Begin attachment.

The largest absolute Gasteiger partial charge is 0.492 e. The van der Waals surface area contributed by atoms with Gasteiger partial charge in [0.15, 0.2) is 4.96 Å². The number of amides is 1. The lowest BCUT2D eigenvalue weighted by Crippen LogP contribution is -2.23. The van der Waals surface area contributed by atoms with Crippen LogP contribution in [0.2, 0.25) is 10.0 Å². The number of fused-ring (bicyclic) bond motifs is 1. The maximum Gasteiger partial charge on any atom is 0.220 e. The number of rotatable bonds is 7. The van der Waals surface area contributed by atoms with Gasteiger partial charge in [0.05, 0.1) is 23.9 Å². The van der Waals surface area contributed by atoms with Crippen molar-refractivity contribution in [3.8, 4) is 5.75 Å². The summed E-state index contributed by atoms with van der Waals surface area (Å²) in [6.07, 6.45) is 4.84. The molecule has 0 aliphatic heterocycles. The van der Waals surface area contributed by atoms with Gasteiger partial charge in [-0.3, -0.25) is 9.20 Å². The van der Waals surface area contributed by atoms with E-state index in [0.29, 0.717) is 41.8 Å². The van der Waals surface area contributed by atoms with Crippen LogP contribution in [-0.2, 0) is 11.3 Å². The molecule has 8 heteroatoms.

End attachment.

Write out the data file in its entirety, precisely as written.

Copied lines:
The largest absolute Gasteiger partial charge is 0.492 e. The van der Waals surface area contributed by atoms with Gasteiger partial charge in [0.15, 0.2) is 4.96 Å². The number of amides is 1. The lowest BCUT2D eigenvalue weighted by Crippen LogP contribution is -2.23. The van der Waals surface area contributed by atoms with Crippen LogP contribution in [0.2, 0.25) is 10.0 Å². The number of fused-ring (bicyclic) bond motifs is 1. The maximum Gasteiger partial charge on any atom is 0.220 e. The number of rotatable bonds is 7. The van der Waals surface area contributed by atoms with Gasteiger partial charge in [0.05, 0.1) is 23.9 Å². The van der Waals surface area contributed by atoms with Crippen molar-refractivity contribution in [3.8, 4) is 5.75 Å². The summed E-state index contributed by atoms with van der Waals surface area (Å²) in [6.07, 6.45) is 4.84. The molecule has 0 aliphatic heterocycles. The van der Waals surface area contributed by atoms with Gasteiger partial charge in [-0.3, -0.25) is 9.20 Å². The van der Waals surface area contributed by atoms with E-state index in [0.29, 0.717) is 41.8 Å². The van der Waals surface area contributed by atoms with Crippen LogP contribution in [-0.2, 0) is 11.3 Å². The molecule has 8 heteroatoms.